livinglies.wordpress.com | November 4, 2016
By Neil Garfield
Over the past couple of years, having investigated cases involving “Nationstar” as servicer in various cases throughout the country, a pattern has developed involving “Capitalization Modifications” on loans without borrowers’ knowledge or consent. Before I detail some of this evidence, here is a description of “Loan Modification and Refinance Fraud” and “Mortgage Servicing Fraud” provided at www.FFIEC.gov.
Per the Federal Financial Institutions Fraud Investigations Symposium’s 2009 “White Paper” titled, “The Detection and Deterrence of Mortgage Fraud Against Financial Institutions: A White Paper” (PDF). The following is provided on P.27:
“Loan Modification and Refinance Fraud
With respect to any mortgage loan, a loan modification3 is a revision to the contractual payment terms of the related mortgage note, agreed to by the servicer and borrower, including, without limitation, the following:
Capitalization of any amounts owed by adding such amount to the outstanding principal balance.
3 American Securitization Forum: Recommended Definitions and Investor Reporting Standards for Modifications of Securitized Residential Mortgage Loans, December 2007"
“Mortgage Servicing Fraud
Mortgage servicing typically includes, but is not limited to, billing the borrower; collecting principal, interest, and escrow payments; management of escrow accounts; disbursing funds from the escrow account to pay taxes and insurance premiums; and forwarding funds to an owner or investor (if the loan has been sold in the secondary market). A mortgage service provider is typically paid on a fee basis. Mortgage servicing can be performed by a financial institution or outsourced to a third party servicer or sub-servicer.
Mortgage servicing fraud generally involves the diversion or misuse of principal and interest payments, loan prepayments, and/or escrow funds for the benefit of the service provider.”
Recently, I conducted an investigation for a client in Michigan which revealed that the servicer (Nationstar) was reporting to the investors of a REMIC trust that the loan/debt received a “Capitalization Modification” in the midst of foreclosure proceedings, and just prior to the Sheriff’s Sale of the property. (This isn’t the first time I have uncovered this fact pattern.) This was news to the client, as she was never aware or privy to any such modification. With my client’s permission, the following excerpts are from my report:
“Attached within the loan level data zip File is a file titled “.MOD” which reveals the details of the modification as follows:
Modified Loan amount – $177,466.94
Loan Status – Current
Effective distribution Date – 03/25/2014
Capitalization – Y – (“Yes”)
Scheduled Balance = $180,134.10
Actual Balance – $180,400.81
Pre-Mod P&I – 963.46
Post-Mod P&I – $1,016.74
Capitalization amount – $2,667.11
These numbers are clearly inconsistent with the amounts declared in the default notices. In the Notice of Sale recorded on July 10, 2013, the amount declared as “unpaid” was “$251,943.71.” This is approx. $72k more than the amount shown internally a year later. The data shows that the loan/debt balance was in decline at the time of the Notice, and thus there was no default to the certificateholders of the FHAMS 2006-FA4 Trust. The monthly remittance report file for July 2013 (.REM1307) shows a “Beginning Balance of $170,259.75? and “Ending Balance of $170,003.00.”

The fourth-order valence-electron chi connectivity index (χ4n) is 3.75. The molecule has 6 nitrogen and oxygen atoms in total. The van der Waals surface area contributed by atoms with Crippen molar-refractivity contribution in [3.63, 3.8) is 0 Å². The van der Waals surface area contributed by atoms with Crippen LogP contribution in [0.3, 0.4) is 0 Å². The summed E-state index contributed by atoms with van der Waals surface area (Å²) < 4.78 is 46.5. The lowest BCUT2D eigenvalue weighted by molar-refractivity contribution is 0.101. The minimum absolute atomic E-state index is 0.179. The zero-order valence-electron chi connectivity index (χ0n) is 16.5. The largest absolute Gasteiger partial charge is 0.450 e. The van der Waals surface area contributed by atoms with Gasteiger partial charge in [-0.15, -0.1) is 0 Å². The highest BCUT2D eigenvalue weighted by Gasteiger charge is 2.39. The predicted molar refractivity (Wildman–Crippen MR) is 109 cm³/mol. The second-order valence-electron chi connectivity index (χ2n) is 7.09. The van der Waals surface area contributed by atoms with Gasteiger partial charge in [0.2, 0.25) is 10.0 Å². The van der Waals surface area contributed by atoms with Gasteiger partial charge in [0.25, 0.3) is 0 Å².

In addition, the Sheriff’s Deed dated April 2, 2014 states that the Trust was the highest bidder for “269,870.20.” This amount was approx. $100k more than the balance owed to the certificateholders at that time. The Covenant Deed issued on December 17, 2014 to “[REDACTED]” states that this party paid “$108,150.00? for the purchase of the property. No such payments in either the Sheriff’s Deed or Covenant Deed are reflected in the remittance reports for the subject loan. In fact, attached within the loan level data is the “Loss File” titled “.LOS.” This filed shows the loan/debt was “paid off” on 01/25/2015 in the amount of “$180,400.80.” This number does not match-up with the deeds. This file shows continued amounts being applied to the loan/debt each month after the sale which means the account remained active after the sale right up until June 2016.”
As a result of these findings, a Motion to Compel was filed and granted on behalf of my client (PDF).
Per the Order:
“IT IS HEREBY ORDERED that defendant shall produce remittance reports as to the two loans in question only, limited to the time period when Nationstar was acting as servicer on those loans, within 28 days of the date of this order.
IT IS FURTHER ORDERED that defendant will provide complete answers as described on the record to Interrogatory Nos. 6 and 7 within 28 days of the date of this order.
IT IS FURTHER ORDERED that defendant will produce copies of unredacted and redacted documents provided to plaintiff within seven days to determine whether attorney/client and/or attorney work product privileges were properly claimed.”
Here’s the Discovery Requests referred to in the Order (PDF).
There appear to be many layers to this servicing fraud scheme, one of which is the likely collection of modification stipends from the federal government for each reported modification. In this subject case, the borrower had no knowledge of any “Capitalization Modification” while the investors likely had no knowledge of any default by the borrower due to the advance payments and the reporting of the modification. After all, just prior to the Sheriff’s Sale, the loan was reporting as “current.”
This is why it is very important to have an investigation conducted to see what exactly is being reported in the internal loan level data to the investors. If these “false modifications” by Nationstar were legally on the “up and up,” there shouldn’t be this type of push-back.
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